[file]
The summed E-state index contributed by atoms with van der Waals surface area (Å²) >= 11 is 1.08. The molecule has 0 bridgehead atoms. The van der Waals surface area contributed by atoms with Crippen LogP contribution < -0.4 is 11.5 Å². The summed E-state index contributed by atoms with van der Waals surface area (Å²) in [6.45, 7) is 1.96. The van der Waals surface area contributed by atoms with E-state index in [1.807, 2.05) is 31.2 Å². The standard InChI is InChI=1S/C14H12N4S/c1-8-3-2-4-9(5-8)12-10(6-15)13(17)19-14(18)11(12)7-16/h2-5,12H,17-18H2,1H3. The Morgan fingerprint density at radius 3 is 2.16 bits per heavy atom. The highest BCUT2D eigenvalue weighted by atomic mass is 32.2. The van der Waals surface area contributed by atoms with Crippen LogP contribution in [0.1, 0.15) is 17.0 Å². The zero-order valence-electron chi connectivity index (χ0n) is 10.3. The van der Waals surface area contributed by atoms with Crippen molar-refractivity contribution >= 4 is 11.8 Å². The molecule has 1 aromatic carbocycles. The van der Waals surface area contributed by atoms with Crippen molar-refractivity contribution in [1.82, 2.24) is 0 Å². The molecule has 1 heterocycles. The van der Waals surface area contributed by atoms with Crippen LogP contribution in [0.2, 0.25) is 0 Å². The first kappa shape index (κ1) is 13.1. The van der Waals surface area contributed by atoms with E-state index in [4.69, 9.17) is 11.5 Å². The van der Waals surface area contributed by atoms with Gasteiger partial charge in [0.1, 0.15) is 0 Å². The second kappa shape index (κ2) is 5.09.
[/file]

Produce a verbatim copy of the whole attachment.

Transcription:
The summed E-state index contributed by atoms with van der Waals surface area (Å²) >= 11 is 1.08. The molecule has 0 bridgehead atoms. The van der Waals surface area contributed by atoms with Crippen LogP contribution < -0.4 is 11.5 Å². The summed E-state index contributed by atoms with van der Waals surface area (Å²) in [6.45, 7) is 1.96. The van der Waals surface area contributed by atoms with E-state index in [1.807, 2.05) is 31.2 Å². The standard InChI is InChI=1S/C14H12N4S/c1-8-3-2-4-9(5-8)12-10(6-15)13(17)19-14(18)11(12)7-16/h2-5,12H,17-18H2,1H3. The Morgan fingerprint density at radius 3 is 2.16 bits per heavy atom. The highest BCUT2D eigenvalue weighted by atomic mass is 32.2. The van der Waals surface area contributed by atoms with Crippen LogP contribution in [0.1, 0.15) is 17.0 Å². The zero-order valence-electron chi connectivity index (χ0n) is 10.3. The van der Waals surface area contributed by atoms with Crippen molar-refractivity contribution >= 4 is 11.8 Å². The molecule has 1 aromatic carbocycles. The van der Waals surface area contributed by atoms with Crippen molar-refractivity contribution in [1.82, 2.24) is 0 Å². The molecule has 1 heterocycles. The van der Waals surface area contributed by atoms with Crippen LogP contribution in [0.2, 0.25) is 0 Å². The first kappa shape index (κ1) is 13.1. The van der Waals surface area contributed by atoms with E-state index in [4.69, 9.17) is 11.5 Å². The van der Waals surface area contributed by atoms with Gasteiger partial charge in [0.1, 0.15) is 0 Å². The second kappa shape index (κ2) is 5.09.